Federal judge upholds ‘bubble ordinance’ for abortion protesters
A clash in Oakland between freedom of speech and unfettered access to abortion clinics was resolved Tuesday when a federal judge ruled that a 2008 city ordinance barring abortion protesters from coming within eight feet of women entering and exiting abortion clinics is constitutional.
“I am horribly disappointed,” said the Rev. Walter Hoye, a Berkeley-based Baptist minister who challenged the so-called bubble ordinance after he was convicted of violating it last year.
In a federal lawsuit, Hoye said that the Oakland law is unconstitutionally vague and that police applied it unfairly to abortion foes.
But U.S. District Judge Charles R. Breyer in San Francisco found the law both neutral in its content and appropriately applied by police who arrested Hoye last year in front of Family Planning Specialists Medical Group, an abortion clinic near Jack London Square.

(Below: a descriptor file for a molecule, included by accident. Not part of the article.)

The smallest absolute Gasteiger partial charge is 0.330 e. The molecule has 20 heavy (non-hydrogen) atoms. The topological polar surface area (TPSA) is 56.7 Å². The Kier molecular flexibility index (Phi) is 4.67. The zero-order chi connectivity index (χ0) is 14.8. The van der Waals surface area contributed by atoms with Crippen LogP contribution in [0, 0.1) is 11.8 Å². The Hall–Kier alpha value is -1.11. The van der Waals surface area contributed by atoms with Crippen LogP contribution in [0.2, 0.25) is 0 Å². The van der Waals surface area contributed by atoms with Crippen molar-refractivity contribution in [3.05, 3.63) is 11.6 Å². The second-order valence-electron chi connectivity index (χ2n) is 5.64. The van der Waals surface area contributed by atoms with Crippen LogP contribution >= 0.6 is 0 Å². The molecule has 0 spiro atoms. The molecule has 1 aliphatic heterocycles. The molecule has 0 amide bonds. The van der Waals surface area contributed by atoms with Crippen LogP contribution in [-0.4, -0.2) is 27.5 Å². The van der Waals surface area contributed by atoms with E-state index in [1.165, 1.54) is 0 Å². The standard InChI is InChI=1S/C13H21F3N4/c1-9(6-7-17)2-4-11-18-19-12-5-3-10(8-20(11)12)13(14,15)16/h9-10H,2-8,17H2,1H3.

The law applies within 100 feet of clinics.
The law, said Breyer, protects access to healthcare, “an important government objective,” and does not illegally interfere with the right of abortion foes to try to make themselves heard -- albeit from a distance.
Once a week for the last few years, Hoye stationed himself on the sidewalk outside the clinic, holding a sign that read, “God loves you and your baby. Let us help you.” He would ask patients, “May I talk to you about alternatives?”
Breyer acknowledged that Hoye “appears to take a relatively mild-mannered approach to demonstrating,” but added that not all protesters could be expected to follow suit.
The judge did admonish clinic escorts for their practice of holding up blank signs in front of Hoye’s sign in an attempt to prevent patients from seeing it. While “escorts are motivated by a desire to minimize patients’ distress,” Breyer said, such actions nonetheless violate the law.
One of Hoye’s attorneys, Michael Millen of the Life Legal Defense Foundation, said he plans to appeal Breyer’s ruling. “My reaction is, ‘We’ll see you in the 9th Circuit,’ ” Millen said, referring to the federal appellate court.
Hoye, who opted for jail time rather than probation when he was convicted on two counts of violating the law last year, said Tuesday he wasn’t sure when he would return to the clinic.